Interestingly there’s one asset that has been behaving solidly and consistently throughout this latest period of worry, and that’s gold. In fact it’s had a decent run of late. It’s risen 5% from a low of US$1,086 per troy ounce on 6th August – before the general turmoil got underway – to US$1,141 per troy ounce at the time of writing.

Gold’s solid recent performance is particularly notable given ongoing dollar strength. Often it gets sold off in the short run when other markets are jittery, as speculators sell anything to cover their margin calls, or broad commodity funds liquidate holdings as investors run for cover, or simply because the dollar is going up.

But this time, so far at least, gold is holding up well. Perhaps more and more people are realising that it’s one of the genuine safe havens in an over indebted world.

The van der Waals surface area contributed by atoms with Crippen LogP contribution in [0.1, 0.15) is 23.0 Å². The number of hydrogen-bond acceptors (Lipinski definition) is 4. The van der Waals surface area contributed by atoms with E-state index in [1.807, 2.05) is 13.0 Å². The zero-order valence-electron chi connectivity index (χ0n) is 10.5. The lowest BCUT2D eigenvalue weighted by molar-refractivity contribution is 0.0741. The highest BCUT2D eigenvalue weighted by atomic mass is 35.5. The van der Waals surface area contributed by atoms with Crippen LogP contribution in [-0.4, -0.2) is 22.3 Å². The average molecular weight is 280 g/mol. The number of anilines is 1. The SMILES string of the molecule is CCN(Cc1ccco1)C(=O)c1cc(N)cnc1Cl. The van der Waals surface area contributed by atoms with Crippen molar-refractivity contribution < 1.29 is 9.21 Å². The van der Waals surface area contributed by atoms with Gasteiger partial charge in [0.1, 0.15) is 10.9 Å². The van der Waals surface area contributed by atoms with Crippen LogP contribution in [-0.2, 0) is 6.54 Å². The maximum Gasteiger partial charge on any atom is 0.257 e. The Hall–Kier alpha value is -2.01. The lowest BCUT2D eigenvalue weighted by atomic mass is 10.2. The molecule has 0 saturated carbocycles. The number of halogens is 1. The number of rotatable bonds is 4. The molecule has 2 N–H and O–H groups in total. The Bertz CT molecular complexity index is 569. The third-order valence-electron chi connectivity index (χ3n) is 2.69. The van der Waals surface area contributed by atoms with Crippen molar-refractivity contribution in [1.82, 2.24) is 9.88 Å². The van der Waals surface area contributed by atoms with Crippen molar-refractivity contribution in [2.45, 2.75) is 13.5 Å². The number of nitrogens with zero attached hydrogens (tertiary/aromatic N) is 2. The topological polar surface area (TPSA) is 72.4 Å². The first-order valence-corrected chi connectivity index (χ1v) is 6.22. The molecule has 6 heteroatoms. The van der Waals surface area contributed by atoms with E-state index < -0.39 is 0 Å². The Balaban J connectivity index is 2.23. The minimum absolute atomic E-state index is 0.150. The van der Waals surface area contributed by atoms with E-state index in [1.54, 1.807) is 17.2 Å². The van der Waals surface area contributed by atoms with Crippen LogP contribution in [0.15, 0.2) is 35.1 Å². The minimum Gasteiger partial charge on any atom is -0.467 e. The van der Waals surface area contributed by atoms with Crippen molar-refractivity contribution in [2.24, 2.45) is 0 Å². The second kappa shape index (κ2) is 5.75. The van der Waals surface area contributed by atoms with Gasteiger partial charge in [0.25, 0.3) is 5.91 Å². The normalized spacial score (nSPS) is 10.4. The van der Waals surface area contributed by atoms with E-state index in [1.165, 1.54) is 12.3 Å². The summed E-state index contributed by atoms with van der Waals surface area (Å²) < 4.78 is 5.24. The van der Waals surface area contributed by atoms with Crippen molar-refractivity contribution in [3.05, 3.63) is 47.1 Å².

The overall market picture is one of uncertainty. Many stock market valuations remain stretched, especially the huge US market which is a little under half of world markets by value.

No one really knows when interest rates will start rising again, or if new money will be printed instead. There’s plenty of geopolitical risk around. China’s stock market bubble continues to deflate despite heavy handed intervention by authorities. And so on.

In other words, many people are getting nervous – rightly or wrongly. If you have large exposure to US stocks you should be among them, and looking to the exits.

In other words, many people are getting nervous – rightly or wrongly. If you have large exposure to US stocks you should be among them, and looking to the exits.